Morphine reduces local cytokine expression and neutrophil infiltration after incision
1 Department of Anesthesia, Stanford University School of Medicine, Stanford, CA, USA
2 Veterans Affairs Palo Alto Healthcare System, Palo Alto, CA, USA
3 VAPAHCS Anesthesiology, 112A, 3801 Miranda Ave, Palo Alto, CA 94304, USA
Molecular Pain 2007, 3:28 doi:10.1186/1744-8069-3-28Published: 2 October 2007
Inflammation and nociceptive sensitization are hallmarks of tissue surrounding surgical incisions. Recent studies demonstrate that several cytokines may participate in the enhancement of nociception near these wounds. Since opioids like morphine interact with neutrophils and other immunocytes, it is possible that morphine exerts some of its antinociceptive action after surgical incision by altering the vigor of the inflammatory response. On the other hand, keratinocytes also express opioid receptors and have the capacity to produce cytokines after injury. Our studies were directed towards determining if opioids alter cytokine production near incisions and to identify cell populations responsible for producing these cytokines.
A murine incisional model was used to measure the effects of acute morphine administration (0.1–10 mg/kg) on nociceptive thresholds, neutrophil infiltration and cytokine production in hind paw skin 30 minutes and 2 hours after incision. Incised hind paws displayed profound allodynia which was reduced by morphine (0.1–10 mg/kg) in the 2 hours following incision. Skin samples harvested from these mice showed enhanced levels of 5 cytokines: IL-1β, IL-6, tumor necrosis factor alpha (TNFα), granulocyte colony stimulating factor (G-CSF) and keratinocyte-derived cytokine (KC). Morphine reduced these incision-stimulated levels. Separate analyses measuring myeloperoxidase (MPO) and using immunohistochemistry demonstrated that morphine dose-dependently reduced the infiltration of neutrophils into the peri-incisional tissue. The dose of morphine required for reduction of cytokine accumulation, however, was below that required for inhibition of peri-incisional neutrophil infiltration. Additional immunohistochemical studies revealed wound edge keratinocytes as being an important source of cytokines in the acute phase after incision.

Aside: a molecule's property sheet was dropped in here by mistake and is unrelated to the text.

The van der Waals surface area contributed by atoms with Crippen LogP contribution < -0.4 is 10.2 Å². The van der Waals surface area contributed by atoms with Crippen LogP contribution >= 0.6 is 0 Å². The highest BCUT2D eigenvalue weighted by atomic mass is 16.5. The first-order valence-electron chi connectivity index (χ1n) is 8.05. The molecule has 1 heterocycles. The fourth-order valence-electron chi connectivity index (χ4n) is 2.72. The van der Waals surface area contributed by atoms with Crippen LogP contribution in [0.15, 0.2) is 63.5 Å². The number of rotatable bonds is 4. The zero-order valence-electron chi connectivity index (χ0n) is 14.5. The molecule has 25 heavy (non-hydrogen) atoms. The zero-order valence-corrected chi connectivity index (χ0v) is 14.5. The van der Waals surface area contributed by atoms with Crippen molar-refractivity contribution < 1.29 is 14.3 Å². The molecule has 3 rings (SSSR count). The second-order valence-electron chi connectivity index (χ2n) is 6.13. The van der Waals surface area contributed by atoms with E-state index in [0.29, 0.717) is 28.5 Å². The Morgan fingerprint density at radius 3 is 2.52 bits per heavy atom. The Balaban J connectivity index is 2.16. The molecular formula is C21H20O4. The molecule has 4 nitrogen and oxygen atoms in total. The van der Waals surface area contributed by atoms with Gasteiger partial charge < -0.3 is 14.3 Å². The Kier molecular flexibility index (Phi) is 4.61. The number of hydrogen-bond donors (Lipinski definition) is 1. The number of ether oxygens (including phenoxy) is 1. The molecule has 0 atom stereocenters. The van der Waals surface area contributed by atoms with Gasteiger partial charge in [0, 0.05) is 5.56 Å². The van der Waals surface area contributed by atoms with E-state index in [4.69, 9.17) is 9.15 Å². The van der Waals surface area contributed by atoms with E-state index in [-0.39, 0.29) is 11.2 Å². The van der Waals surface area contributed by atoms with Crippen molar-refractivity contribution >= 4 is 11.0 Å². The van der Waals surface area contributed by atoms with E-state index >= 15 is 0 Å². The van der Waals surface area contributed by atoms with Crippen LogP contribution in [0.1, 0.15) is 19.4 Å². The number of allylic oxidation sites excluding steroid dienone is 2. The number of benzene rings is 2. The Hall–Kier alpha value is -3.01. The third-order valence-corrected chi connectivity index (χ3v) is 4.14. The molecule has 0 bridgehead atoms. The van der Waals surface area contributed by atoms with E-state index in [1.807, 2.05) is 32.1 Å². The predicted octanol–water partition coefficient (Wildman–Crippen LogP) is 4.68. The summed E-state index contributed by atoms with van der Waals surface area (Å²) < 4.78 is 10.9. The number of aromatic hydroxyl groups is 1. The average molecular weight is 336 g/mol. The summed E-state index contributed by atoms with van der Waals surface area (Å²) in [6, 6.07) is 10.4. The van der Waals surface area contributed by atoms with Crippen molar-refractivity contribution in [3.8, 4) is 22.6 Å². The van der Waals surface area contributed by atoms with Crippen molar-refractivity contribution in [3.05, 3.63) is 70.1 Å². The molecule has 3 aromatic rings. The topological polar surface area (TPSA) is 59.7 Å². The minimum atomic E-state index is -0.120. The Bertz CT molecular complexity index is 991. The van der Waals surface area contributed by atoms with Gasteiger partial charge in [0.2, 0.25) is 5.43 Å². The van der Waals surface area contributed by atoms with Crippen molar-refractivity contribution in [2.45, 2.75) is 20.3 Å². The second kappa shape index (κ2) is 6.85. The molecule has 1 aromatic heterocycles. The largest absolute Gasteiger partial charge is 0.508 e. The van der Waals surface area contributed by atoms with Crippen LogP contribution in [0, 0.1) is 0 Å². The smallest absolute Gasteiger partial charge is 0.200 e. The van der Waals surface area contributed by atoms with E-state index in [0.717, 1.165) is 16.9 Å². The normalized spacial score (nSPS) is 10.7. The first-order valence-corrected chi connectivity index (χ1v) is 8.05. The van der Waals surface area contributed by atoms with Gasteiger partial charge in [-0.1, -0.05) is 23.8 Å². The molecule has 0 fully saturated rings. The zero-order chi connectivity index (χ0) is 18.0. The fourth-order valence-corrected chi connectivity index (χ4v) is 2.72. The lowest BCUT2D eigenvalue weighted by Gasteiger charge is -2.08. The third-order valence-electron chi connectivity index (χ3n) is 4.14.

Acute morphine administration of doses as low as 0.1 mg/kg reduces peri-incisional cytokine expression. A reduction in neutrophil infiltration does not provide a complete explanation for this effect, and keratinocytes may be responsible for some incision area cytokine production. These studies suggest that morphine may alter the inflammatory milieu of incisional wounds, but these alterations do not likely contribute significantly to analgesia in the acute setting.